Once the Twentieth Century rolls around, it becomes increasingly more and more difficult to talk about Helen and Caroline and not their children. There’s no arguing that both of these women were pioneers in their own lives, each woman having forged trails that we still travel today. Throughout this journey, I’ve learned so much about these two remarkable women, and even for me, it’s hard to imagine that they each had children who, well, kinda left their mothers in the dust.
Not that this is a particularly bad thing because the accomplishments of their children were, inarguably, pretty dang significant. It was because of these wonderful women—these amazing mothers—that their children succeeded to the lengths they did. Though neither of them set out in life to blaze such lasting, and deeply rutted trails, each woman did so in her own unique way.
Almost everyone knows about how Caroline’s daughter Laura went on to become one of the most beloved American authors in history. But Helen is another story. All of Helen’s children went on to, quite literally, change the face of the world as we know it.
While Caroline’s daughter would show us our past from the vantage point of the back of a covered wagon, Helen’s children would show us our future from an entirely different angle.
~~~~~~~~~~~ Caroline ~~~~~~~~~~~
Caroline Ingalls entered the twentieth century exactly the way she left the nineteenth. Quietly. Her serene, familiar routine of household chores and domestic duties remained her priority. Laura, Almanzo, and Rose had moved to Missouri, but her other three daughters, Mary, Carrie, and Grace, were still close to home.
Carrie Ingalls contributed significantly to the family’s income over the years. Like her mother and sister before her, Carrie became a teacher and briefly taught school in the area. In addition to the various jobs she had within the community of Desmet, she learned about the printing trade at the Desmet News & Leader and became an accomplished typesetter.
Their youngest daughter, Grace, went away to Redfield College after graduating from the Desmet School. Like her mother and sisters before her, she studied to become a teacher and taught school for a few years. It was while teaching in nearby Manchester, South Dakota, that Grace met Nathan Dow, a local farmer 18 years her senior. In 1901, Grace and Nate married in the Ingalls family home in Desmet and moved to Nate’s farm about seven miles away in Manchester.
On June 8, 1902, after several weeks of a lingering illness, Charles Ingalls passed away in the little house in DeSmet. Although he had been expected to recover, years of hard frontier life had taken its toll on his body, and his heart gave out.
For the first time since before she was 20 years old, Caroline was without her partner. Unlike some couples of their time, Charles and Caroline genuinely loved and cared for one another. Even in photographs of them, Charles outwardly displays his affection for him wife by putting his arm around her, or resting his elbow on the back of her chair behind her shoulder. Even in her daughter’s memoirs, Charles acknowledged his wife’s contributions to the family.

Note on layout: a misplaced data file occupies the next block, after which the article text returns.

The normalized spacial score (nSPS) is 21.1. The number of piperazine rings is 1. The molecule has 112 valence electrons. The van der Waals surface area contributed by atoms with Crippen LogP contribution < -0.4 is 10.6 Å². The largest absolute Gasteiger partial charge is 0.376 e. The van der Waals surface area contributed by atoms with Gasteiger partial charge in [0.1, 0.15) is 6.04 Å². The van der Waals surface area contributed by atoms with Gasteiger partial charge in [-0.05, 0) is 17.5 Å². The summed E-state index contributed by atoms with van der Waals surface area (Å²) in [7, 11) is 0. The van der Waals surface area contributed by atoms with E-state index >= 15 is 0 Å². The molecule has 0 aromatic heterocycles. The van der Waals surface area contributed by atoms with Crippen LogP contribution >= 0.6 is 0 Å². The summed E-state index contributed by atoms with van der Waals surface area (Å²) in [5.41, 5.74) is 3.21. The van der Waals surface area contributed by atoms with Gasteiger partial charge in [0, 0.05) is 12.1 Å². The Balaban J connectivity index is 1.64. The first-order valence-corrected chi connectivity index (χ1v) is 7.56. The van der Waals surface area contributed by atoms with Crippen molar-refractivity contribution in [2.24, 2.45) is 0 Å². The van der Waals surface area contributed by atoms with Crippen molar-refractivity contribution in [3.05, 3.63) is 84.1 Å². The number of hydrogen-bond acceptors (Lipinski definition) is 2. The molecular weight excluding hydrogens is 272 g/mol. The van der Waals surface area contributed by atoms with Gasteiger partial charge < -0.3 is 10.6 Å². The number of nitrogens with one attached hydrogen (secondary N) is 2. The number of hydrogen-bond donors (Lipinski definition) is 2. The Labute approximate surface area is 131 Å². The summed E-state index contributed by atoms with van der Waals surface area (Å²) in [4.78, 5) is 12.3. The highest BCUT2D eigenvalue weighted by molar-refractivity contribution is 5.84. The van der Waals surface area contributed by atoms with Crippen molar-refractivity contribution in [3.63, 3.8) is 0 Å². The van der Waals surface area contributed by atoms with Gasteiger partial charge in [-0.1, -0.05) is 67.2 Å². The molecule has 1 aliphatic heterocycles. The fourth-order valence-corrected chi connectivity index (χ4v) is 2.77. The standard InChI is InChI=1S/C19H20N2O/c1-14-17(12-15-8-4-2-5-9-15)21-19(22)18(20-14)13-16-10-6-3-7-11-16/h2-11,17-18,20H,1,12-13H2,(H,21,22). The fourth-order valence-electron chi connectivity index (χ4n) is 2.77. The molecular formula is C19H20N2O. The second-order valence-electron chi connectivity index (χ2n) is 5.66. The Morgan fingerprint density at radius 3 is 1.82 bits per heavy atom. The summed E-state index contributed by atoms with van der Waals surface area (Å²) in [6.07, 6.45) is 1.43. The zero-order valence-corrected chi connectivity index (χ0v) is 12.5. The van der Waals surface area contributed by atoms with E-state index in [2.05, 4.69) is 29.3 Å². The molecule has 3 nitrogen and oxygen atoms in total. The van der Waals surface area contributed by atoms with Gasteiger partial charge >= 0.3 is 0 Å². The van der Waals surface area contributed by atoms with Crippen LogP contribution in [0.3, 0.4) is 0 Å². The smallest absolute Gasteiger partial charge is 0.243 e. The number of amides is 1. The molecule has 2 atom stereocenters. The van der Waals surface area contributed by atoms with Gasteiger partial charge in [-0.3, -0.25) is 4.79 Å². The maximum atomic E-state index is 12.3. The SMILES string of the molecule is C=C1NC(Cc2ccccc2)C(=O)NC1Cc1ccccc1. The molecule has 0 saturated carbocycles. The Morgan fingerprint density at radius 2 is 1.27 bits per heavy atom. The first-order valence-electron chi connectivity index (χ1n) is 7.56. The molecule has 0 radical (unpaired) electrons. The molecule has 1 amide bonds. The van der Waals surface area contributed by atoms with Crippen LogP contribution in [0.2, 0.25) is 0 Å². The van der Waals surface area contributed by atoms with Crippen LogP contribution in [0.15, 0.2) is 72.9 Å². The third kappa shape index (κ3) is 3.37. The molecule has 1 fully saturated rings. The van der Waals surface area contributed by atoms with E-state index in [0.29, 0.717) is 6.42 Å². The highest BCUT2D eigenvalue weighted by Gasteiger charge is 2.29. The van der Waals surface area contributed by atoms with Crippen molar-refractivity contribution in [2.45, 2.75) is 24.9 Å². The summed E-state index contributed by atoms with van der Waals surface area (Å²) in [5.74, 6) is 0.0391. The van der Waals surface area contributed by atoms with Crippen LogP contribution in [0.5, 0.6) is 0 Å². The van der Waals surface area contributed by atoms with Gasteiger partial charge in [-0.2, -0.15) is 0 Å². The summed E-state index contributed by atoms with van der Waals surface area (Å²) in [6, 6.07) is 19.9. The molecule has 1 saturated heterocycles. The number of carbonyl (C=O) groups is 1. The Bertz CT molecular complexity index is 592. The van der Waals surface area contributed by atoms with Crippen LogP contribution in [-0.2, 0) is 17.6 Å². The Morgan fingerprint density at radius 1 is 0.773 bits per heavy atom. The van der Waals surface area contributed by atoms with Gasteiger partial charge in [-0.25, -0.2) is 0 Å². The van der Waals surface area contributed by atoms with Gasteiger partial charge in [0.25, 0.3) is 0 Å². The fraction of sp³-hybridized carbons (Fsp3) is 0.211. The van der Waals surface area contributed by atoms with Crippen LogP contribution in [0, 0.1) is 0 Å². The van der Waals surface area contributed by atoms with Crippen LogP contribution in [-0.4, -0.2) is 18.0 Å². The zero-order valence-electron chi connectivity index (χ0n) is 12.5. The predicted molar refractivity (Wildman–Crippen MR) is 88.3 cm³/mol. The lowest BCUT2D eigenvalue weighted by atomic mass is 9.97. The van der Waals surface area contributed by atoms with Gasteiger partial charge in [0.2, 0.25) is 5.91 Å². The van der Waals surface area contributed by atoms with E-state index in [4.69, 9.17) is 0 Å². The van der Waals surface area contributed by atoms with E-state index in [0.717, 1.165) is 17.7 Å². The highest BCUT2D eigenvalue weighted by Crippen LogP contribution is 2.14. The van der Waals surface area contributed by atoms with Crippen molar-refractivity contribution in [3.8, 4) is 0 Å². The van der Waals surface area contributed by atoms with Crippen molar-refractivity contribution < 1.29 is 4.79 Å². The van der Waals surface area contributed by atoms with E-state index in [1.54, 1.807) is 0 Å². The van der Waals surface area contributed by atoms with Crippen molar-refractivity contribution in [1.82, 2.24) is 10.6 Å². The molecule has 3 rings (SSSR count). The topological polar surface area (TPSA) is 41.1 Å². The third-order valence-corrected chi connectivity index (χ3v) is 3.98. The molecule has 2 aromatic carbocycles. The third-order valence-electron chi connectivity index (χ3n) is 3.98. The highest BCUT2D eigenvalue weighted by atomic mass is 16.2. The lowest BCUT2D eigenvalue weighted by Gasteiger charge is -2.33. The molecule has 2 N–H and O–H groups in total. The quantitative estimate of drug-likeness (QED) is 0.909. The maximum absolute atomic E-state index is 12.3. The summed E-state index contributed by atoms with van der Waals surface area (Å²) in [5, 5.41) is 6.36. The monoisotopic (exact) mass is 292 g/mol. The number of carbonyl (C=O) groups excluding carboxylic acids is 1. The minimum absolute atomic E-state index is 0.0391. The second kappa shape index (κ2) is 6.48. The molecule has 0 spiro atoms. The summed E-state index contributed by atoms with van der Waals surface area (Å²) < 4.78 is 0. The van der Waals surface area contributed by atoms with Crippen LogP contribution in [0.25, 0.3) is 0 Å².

“You’re a wonder, Caroline,” said Pa. “It’s only a little light, but it makes all the difference.”
The hands-on dad with perpetual wanderlust would travel no more. The father who sang and told stories to his family while he played his fiddle by the fire was now silent. For the time being, at least.
Eight years earlier, on the night before Almanzo, Laura, and Rose left DeSmet for Missouri, the entire family gathered in the Ingalls home for what would be their last meal together. After dinner, Charles played his fiddle by the fire in their snug little house, as he had done on countless other nights. After he finished his last tune, instead of retelling another of the girls’ favorite stories, Charles took a moment to acknowledge his own mortality. He told his family that when the time came, he wanted Laura to have his fiddle.
Laura and her father had always shared a bond she never shared with her mother. Although Caroline had shown a talent for writing as a child, she didn’t have the same gift for storytelling that her husband did. She was the caretaker, the teacher, the homemaker. Caroline was the silent force of strength, pragmatism, and continuity—the perfect balance to her more spontaneous, spirited, easy-going, peripatetic husband.
Charles Phillip Ingalls was buried with full Masonic rites in the Desmet Cemetery, and his obituary in the News & Leader paid a fine tribute to his memory. He was recognized as a pioneer, the first man to build a house in the community, a founding member of the Congregational Church, an honest and trustworthy friend and neighbor– and as a faithful and loving father and husband.
Sadly, after his death, the Ingalls family was in no better financial shape than they’d been during their entire lives. Charles hadn’t left his wife with much in the way of savings or income, so Caroline and her girls relied on the skills they’d learned throughout their lives to make a living without their patriarch.
Caroline took in laundry, sold fruit from their trees on their property, and even took in boarders. Mary hand-tied horse fly-nets and other sewing and handicrafts to contribute to the household income. The two women were constant companions, and remained an active presence in the community. Carrie learned the mechanical and printing processes of melting lead into letters for type as well as the editorial, advertising, publishing, and binding side of the newspaper business in addition to other jobs in and around Desmet. She travelled to visit relatives in Wisconsin and Minnesota, and visited Laura in Missouri.
~~~~~~~~~~~ Helen ~~~~~~~~~~~